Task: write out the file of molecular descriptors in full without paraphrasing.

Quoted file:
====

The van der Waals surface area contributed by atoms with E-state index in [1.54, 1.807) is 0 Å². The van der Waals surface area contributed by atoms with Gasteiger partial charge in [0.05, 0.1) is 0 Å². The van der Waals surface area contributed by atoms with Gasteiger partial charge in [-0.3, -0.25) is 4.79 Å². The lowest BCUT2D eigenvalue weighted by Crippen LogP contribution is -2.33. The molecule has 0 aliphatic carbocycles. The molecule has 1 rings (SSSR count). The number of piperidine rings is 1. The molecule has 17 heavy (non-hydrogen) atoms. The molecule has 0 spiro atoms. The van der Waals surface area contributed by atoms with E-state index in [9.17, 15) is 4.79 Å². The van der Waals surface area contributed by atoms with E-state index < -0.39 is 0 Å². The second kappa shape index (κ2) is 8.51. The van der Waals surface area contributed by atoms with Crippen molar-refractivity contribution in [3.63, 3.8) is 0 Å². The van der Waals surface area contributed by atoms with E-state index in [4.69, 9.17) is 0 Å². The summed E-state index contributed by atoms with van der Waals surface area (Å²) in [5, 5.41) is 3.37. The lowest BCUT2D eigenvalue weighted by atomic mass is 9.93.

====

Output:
The van der Waals surface area contributed by atoms with E-state index in [1.54, 1.807) is 0 Å². The van der Waals surface area contributed by atoms with Gasteiger partial charge in [0.05, 0.1) is 0 Å². The van der Waals surface area contributed by atoms with Gasteiger partial charge in [-0.3, -0.25) is 4.79 Å². The lowest BCUT2D eigenvalue weighted by Crippen LogP contribution is -2.33. The molecule has 0 aliphatic carbocycles. The molecule has 1 rings (SSSR count). The number of piperidine rings is 1. The molecule has 17 heavy (non-hydrogen) atoms. The molecule has 0 spiro atoms. The van der Waals surface area contributed by atoms with E-state index in [9.17, 15) is 4.79 Å². The van der Waals surface area contributed by atoms with E-state index < -0.39 is 0 Å². The second kappa shape index (κ2) is 8.51. The van der Waals surface area contributed by atoms with Crippen molar-refractivity contribution in [3.63, 3.8) is 0 Å². The van der Waals surface area contributed by atoms with E-state index in [4.69, 9.17) is 0 Å². The summed E-state index contributed by atoms with van der Waals surface area (Å²) in [5, 5.41) is 3.37. The lowest BCUT2D eigenvalue weighted by atomic mass is 9.93.